But Naaman became furious, and went away and said, “Indeed, I said to myself, ‘He will surely come out to me, and stand and call on the name of the LORD his God, and wave his hand over the place, and heal the leprosy.’ 2 Kings 5:11
As we continue with our look at the things we can learn from unbelievers, today we have an Old Testament story about a Syrian general named Naaman. Now, years ago, this was a pretty popular story for the Sunday school set, but honestly, I can’t remember it coming up in the twenty plus years that I’ve taught. That’s too bad. There are great lessons in the whole episode. I’m going to highlight just one.
Naaman was a very successful general with important military victories under his belt. But beyond that, he was known as a man a great character and integrity. Not a believer in the One True God, but by all external measures a good man. However 2 Kings 5:1 ends with “but he was a leper.”
In the intervening verses, he gets connected to the prophet Elisha for miraculous healing of his leprosy. Elisha tells him to bathe in the Jordan seven times. That brings us to verse 11 and Naaman’s indignation. He wanted, he expected healing on his terms. But … the fact that Naaman remained afflicted betrayed how little he really knew about healing. It wasn’t until he humbled himself and followed the prophet’s — that is God’s — instructions that healing came.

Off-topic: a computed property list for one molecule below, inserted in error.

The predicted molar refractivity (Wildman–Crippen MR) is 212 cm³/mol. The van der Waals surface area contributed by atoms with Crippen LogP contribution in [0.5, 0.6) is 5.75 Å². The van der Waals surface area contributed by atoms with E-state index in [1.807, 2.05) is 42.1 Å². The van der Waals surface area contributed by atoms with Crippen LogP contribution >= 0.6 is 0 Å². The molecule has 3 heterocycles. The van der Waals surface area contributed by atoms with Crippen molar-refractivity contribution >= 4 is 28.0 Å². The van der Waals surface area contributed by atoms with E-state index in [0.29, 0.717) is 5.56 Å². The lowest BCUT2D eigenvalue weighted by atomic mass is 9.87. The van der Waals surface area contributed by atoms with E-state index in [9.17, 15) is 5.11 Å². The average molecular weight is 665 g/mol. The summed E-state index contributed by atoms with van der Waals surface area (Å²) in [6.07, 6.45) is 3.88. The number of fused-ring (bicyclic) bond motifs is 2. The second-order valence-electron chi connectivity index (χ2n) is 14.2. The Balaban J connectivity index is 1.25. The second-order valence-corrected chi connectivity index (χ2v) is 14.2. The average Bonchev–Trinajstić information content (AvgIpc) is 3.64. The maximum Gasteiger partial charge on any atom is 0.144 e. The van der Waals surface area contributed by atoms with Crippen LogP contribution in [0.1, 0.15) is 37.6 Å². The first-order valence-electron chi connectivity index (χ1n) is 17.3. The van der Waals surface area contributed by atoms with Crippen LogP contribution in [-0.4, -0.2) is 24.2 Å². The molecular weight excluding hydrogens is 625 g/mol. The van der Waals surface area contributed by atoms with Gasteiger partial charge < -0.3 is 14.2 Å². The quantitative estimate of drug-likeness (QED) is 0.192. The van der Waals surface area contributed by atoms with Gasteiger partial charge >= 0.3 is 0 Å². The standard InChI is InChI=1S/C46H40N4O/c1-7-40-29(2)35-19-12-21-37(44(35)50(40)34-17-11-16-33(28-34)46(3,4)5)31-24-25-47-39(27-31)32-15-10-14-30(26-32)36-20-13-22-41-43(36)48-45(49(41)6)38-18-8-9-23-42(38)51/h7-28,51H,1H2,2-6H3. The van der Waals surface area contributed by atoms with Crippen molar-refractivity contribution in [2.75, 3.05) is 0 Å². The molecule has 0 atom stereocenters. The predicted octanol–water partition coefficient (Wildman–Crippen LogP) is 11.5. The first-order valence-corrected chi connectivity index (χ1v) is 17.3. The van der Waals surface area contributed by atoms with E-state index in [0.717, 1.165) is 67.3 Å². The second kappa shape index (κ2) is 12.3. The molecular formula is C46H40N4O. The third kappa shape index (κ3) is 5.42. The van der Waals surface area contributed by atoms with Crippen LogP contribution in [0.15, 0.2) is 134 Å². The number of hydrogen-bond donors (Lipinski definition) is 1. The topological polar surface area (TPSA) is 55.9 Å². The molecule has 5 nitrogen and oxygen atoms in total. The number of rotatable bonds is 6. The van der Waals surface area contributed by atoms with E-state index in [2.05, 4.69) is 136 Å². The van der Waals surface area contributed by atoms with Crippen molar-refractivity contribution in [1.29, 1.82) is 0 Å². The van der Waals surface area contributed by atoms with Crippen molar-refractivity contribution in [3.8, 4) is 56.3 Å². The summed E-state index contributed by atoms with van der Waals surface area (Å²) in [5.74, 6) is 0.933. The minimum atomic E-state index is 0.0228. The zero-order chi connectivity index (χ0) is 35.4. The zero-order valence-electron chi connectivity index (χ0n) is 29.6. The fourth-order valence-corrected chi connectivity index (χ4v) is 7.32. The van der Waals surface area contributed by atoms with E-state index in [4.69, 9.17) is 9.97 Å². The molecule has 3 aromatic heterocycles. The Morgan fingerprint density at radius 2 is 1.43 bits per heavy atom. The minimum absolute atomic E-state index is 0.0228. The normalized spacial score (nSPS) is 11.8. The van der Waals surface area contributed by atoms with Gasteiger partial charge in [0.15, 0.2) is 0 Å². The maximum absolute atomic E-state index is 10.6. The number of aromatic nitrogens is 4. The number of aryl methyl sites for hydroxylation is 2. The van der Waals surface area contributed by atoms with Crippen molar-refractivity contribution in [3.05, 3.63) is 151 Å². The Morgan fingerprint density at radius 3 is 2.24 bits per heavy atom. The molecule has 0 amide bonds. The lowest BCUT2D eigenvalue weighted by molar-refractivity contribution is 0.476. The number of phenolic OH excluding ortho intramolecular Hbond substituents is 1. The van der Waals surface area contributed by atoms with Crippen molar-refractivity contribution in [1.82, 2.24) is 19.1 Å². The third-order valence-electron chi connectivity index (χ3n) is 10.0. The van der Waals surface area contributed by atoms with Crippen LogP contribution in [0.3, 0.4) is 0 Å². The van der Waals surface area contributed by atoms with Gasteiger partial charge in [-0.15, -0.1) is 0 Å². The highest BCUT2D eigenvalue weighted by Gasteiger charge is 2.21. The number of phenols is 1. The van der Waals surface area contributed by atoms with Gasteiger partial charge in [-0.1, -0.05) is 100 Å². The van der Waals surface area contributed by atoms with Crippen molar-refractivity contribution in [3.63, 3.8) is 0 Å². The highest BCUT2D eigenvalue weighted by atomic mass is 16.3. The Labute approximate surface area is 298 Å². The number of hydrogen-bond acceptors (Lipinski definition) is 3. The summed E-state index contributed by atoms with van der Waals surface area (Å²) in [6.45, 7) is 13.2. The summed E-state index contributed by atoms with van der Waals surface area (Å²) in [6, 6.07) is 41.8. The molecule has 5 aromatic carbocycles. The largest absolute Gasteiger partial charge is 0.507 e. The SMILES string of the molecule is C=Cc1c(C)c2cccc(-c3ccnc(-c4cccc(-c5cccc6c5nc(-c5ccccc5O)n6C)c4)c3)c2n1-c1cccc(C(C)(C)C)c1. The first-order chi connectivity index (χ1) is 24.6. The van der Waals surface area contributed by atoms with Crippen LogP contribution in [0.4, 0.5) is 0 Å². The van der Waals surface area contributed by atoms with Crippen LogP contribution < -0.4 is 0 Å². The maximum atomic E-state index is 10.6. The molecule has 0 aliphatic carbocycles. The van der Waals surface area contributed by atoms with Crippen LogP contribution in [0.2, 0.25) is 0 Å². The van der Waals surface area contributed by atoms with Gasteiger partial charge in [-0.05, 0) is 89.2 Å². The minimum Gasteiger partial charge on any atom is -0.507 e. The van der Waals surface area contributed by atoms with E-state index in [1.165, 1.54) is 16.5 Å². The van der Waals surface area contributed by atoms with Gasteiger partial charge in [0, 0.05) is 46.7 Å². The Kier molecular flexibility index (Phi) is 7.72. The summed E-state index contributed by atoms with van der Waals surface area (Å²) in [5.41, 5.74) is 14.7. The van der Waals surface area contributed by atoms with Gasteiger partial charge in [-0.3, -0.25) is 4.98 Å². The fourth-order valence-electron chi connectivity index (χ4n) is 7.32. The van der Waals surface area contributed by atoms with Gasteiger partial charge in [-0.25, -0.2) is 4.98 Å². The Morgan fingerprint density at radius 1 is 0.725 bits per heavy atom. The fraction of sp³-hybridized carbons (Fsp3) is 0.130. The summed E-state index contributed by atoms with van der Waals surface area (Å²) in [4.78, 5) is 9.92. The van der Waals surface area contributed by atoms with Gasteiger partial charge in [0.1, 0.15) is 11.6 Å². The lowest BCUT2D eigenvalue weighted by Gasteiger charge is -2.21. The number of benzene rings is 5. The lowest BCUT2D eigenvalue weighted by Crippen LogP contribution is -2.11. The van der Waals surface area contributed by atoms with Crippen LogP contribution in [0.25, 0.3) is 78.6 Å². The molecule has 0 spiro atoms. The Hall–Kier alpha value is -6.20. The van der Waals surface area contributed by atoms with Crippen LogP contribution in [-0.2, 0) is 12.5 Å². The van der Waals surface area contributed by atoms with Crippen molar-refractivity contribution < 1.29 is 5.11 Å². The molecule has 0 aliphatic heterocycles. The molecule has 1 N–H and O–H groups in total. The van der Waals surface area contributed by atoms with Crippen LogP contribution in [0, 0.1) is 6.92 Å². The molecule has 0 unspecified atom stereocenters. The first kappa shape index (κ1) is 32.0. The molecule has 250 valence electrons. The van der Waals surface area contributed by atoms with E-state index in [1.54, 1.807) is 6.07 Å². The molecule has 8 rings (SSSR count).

The required humility and submission were two things Naaman was not in the habit of practicing. Elisha demonstrated to the general that no one approaches God without them. We are beggars before Him and not conquering heroes. We have not earned and we do not deserve the things we receive from God’s hand, whether it is the daily grace He pours out, healing from leprosy or the salvation that this healing pictures.
I see myself in Naaman. All too often I try to lay down terms and attempt to tell God how and when He should intervene. And then I wonder why things don’t change. Naaman teaches me I cannot design or dictate my own solutions. He also teaches me that humility and submission are the keys to approaching God.
And the keys to restoration.
Verse 14 says, “So he went … his flesh was restored … and he was clean.”
Let’s learn from Naaman. Let’s go, and be restored, and be clean.